Jeffrey Urwin is in talks to leave his role as Deutsche Bank’s investment banking chief, the Wall Street Journal reported Tuesday, citing people familiar with the matter.
According to the report, the bank is in discussions to name finance chief Marcus Schenck to lead the unit. The date of Mr. Urwin's departure remains unclear.
Mr. Urwin, who is from Great Britain, switched from JP Morgan to Deutsche Bank in 2015. His departure would be the second major change within Deutsche Bank’s senior management since John Cryan was appointed head of the Frankfurt-based lender in 2015.
Mr. Schenck, a former senior investment banker at Goldman Sachs, joined Germany’s largest bank two years ago.
Deutsche Bank reported a €1-billion loss for 2016. Although this was considerably lower than the previous €1.4 billion ($1.5 billion) loss, it was larger than expected. The lengthy rebuilding process and countless legal disputes have taken their toll on the balance sheet.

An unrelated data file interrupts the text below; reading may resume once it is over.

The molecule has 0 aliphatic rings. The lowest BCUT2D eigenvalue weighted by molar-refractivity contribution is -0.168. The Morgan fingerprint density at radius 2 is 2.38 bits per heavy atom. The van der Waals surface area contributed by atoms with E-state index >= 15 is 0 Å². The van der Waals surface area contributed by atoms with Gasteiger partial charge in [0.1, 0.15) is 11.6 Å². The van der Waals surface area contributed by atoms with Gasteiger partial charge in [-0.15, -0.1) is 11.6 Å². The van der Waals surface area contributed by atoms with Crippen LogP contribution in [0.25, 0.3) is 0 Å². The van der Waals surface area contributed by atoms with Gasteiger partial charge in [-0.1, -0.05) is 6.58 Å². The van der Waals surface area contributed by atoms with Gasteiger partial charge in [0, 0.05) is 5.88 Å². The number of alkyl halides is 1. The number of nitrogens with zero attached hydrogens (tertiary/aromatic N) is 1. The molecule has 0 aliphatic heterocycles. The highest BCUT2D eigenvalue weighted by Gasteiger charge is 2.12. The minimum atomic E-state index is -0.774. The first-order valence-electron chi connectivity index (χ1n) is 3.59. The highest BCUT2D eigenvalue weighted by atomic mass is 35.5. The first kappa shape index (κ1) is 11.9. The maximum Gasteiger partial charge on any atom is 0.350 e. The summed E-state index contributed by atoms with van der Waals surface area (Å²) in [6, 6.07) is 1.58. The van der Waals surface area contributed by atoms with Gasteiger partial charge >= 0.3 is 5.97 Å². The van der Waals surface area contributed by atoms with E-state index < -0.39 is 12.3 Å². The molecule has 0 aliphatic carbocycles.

The bank’s latest legal challenge comes from Israel. Tel Aviv’s tax authorities accused the lender of not having properly paid tax for transactions worth 550 million shekels, or €140 million.
According to Israeli investigators, Deutsche Bank allegedly carried out transactions for Israeli customers who posed as foreigners, enabling them to avoid tax obligations.
Boaz Schwartz, the head of Deutsche’s Israel unit, was detained on Tuesday in connection with the allegations but was later released on bail.